the data before it is encrypted.  The length of the octet string
   equals the block size of the cipher in octets, plus two.  The first
   octets in the group, of length equal to the block size of the cipher,
   are random; the last two octets are each copies of their 2nd
   preceding octet.  For example, with a cipher whose block size is 128
   bits or 16 octets, the prefix data will contain 16 random octets,
   then two more octets, which are copies of the 15th and 16th octets,
   respectively.  Unlike the Symmetrically Encrypted Data Packet, no
   special CFB resynchronization is done after encrypting this prefix
   data.  See "OpenPGP CFB Mode" below for more details.

   The repetition of 16 bits in the random data prefixed to the message
   allows the receiver to immediately check whether the session key is
   incorrect.

   The plaintext of the data to be encrypted is passed through the SHA-1
   hash function, and the result of the hash is appended to the
   plaintext in a Modification Detection Code packet.  The input to the
   hash function includes the prefix data described above; it includes
   all of the plaintext, and then also includes two octets of values
   0xD3, 0x14.  These represent the encoding of a Modification Detection
   Code packet tag and length field of 20 octets.

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   The resulting hash value is stored in a Modification Detection Code
   (MDC) packet, which MUST use the two octet encoding just given to
   represent its tag and length field.  The body of the MDC packet is
   the 20-octet output of the SHA-1 hash.

   The Modification Detection Code packet is appended to the plaintext
   and encrypted along with the plaintext using the same CFB context.

   During decryption, the plaintext data should be hashed with SHA-1,
   including the prefix data as well as the packet tag and length field
   of the Modification Detection Code packet.  The body of the MDC
   packet, upon decryption, is compared with the result of the SHA-1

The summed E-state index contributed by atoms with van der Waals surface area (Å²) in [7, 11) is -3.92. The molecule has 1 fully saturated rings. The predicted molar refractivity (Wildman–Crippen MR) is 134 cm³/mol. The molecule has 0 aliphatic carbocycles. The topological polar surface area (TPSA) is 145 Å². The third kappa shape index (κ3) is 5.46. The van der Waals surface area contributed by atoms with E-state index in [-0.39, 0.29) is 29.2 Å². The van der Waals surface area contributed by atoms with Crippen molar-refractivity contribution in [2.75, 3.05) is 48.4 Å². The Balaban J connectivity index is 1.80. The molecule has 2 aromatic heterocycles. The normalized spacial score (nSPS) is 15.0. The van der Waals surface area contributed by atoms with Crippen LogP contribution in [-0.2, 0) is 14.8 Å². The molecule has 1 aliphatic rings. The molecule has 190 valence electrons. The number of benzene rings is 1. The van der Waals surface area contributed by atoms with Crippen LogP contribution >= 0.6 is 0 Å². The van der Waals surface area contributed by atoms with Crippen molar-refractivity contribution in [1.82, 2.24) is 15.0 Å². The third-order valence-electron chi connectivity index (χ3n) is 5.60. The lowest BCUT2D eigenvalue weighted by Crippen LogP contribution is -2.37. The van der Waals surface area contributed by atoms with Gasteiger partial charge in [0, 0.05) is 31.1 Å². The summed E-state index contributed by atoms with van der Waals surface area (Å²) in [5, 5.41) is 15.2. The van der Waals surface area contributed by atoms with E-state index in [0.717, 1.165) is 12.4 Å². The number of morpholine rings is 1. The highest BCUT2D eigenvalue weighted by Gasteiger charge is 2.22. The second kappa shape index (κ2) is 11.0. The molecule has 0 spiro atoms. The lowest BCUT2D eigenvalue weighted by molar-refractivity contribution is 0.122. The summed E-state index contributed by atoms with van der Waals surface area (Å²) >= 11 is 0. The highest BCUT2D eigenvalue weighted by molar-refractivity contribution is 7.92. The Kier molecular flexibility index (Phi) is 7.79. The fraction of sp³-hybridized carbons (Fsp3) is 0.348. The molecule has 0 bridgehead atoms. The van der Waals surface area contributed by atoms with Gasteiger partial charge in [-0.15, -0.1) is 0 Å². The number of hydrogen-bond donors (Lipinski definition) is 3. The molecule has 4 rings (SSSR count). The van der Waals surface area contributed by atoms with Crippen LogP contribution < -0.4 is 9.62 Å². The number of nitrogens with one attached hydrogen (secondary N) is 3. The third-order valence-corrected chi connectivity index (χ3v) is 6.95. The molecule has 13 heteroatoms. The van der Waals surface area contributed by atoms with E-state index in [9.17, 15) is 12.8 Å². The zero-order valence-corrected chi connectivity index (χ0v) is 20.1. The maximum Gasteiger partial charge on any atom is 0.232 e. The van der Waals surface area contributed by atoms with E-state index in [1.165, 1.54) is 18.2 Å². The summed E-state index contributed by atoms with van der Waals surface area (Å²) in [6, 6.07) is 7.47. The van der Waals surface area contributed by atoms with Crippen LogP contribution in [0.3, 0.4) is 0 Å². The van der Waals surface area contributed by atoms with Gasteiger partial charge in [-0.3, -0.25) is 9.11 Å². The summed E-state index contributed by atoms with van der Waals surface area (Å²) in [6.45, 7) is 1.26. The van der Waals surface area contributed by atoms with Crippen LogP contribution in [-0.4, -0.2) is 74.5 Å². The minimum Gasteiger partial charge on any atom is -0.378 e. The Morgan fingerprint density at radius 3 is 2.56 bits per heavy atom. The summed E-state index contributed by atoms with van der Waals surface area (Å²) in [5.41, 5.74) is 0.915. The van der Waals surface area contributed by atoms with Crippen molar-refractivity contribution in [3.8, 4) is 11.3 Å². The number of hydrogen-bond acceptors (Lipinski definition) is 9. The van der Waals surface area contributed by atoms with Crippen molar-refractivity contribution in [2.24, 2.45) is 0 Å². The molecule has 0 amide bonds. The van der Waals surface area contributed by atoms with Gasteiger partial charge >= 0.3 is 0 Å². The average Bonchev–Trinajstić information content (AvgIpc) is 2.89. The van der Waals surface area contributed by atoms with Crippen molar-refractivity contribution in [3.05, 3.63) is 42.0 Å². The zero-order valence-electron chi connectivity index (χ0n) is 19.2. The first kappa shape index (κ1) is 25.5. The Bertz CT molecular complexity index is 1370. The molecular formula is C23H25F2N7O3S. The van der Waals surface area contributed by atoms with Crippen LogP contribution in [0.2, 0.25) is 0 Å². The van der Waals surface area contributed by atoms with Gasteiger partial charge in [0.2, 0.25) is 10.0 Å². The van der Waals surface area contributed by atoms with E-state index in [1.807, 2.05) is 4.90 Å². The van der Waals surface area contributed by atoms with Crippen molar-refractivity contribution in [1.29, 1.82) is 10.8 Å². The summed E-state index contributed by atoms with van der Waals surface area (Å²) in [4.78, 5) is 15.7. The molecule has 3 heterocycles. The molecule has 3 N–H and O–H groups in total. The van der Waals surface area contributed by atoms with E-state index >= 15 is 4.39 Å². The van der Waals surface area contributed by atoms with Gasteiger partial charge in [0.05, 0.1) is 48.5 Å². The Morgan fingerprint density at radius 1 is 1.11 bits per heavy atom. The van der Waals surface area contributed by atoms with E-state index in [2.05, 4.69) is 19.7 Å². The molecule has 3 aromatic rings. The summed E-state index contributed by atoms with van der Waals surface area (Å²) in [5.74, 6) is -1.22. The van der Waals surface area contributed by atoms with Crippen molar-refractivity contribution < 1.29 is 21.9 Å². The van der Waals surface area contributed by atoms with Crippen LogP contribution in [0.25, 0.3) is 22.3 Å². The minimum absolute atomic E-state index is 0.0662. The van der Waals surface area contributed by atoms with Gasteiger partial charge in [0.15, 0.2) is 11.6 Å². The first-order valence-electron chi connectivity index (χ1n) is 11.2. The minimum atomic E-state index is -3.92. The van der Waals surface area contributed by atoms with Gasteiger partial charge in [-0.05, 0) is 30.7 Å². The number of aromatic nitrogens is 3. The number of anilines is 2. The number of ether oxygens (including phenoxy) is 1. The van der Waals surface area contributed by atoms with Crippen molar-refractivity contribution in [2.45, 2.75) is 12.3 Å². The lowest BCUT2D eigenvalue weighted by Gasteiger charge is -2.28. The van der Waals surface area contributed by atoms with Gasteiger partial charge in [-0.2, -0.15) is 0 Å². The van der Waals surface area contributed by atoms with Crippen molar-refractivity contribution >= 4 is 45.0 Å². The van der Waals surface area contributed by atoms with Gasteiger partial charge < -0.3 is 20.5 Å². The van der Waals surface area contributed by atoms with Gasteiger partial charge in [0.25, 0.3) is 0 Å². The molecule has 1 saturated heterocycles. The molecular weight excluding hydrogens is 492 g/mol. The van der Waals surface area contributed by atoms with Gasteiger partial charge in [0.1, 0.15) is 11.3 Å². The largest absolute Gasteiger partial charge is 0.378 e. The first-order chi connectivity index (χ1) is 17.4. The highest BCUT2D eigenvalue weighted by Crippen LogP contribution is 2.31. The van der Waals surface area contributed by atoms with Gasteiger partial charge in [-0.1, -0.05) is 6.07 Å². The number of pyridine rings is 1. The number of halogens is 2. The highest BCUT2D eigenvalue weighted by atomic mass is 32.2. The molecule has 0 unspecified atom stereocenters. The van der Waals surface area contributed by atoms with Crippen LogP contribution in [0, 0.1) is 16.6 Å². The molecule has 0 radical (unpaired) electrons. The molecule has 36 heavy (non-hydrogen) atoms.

hash.

   Any failure of the MDC indicates that the message has been modified
   and MUST be treated as a security problem.  Failures include a
   difference in the hash values, but also the absence of an MDC packet,
   or an MDC packet in any position other than the end of the plaintext.
   Any failure SHOULD be reported to the user.

   Note: future designs of new versions of this packet should consider
   rollback attacks since it will be possible for an attacker to change
   the version back to 1.

      NON-NORMATIVE EXPLANATION

      The MDC system, as packets 18 and 19 are called, were created to
      provide an integrity mechanism that is less strong than a
      signature, yet stronger than bare CFB encryption.

      It is a limitation of CFB encryption that damage to the ciphertext
      will corrupt the affected cipher blocks and the block following.
      Additionally, if data is removed from the end of a CFB-encrypted
      block, that removal is undetectable.  (Note also that CBC mode has
      a similar limitation, but data removed from the front of the block
      is undetectable.)

      The obvious way to protect or authenticate an encrypted block is
      to digitally sign it.  However, many people do not wish to
      habitually sign data, for a large number of reasons beyond the
      scope of this document.  Suffice it to say that many people
      consider properties such as deniability to be as valuable as
      integrity.

      OpenPGP addresses this desire to have more security than raw
      encryption and yet preserve deniability with the MDC system.  An
      MDC is intentionally not a MAC.  Its name was not selected by
      accident.  It is analogous to a checksum.

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      Despite the fact that it is a relatively modest system, it has
      proved itself in the real world.  It is an effective defense to
      several attacks that have surfaced since it has been created.  It
      has met its modest goals admirably.

      Consequently, because it is a modest security system, it has
      modest requirements on the hash function(s) it employs.  It does
      not rely on a hash function being collision-free, it relies on a
      hash function being one-way.  If a forger, Frank, wishes to send
      Alice a (digitally) unsigned message that says, "I've always
      secretly loved you, signed Bob", it is far easier for him to
      construct a new message than it is to modify anything intercepted
      from Bob.  (Note also that if Bob wishes to communicate secretly
      with Alice, but without authentication or identification and with
      a threat model that includes forgers, he has a problem that
      transcends mere cryptography.)

      Note also that unlike nearly every other OpenPGP subsystem, there
      are no parameters in the MDC system.  It hard-defines SHA-1 as its
      hash function.  This is not an accident.  It is an intentional
      choice to avoid downgrade and cross-grade attacks while making a
      simple, fast system.  (A downgrade attack would be an attack that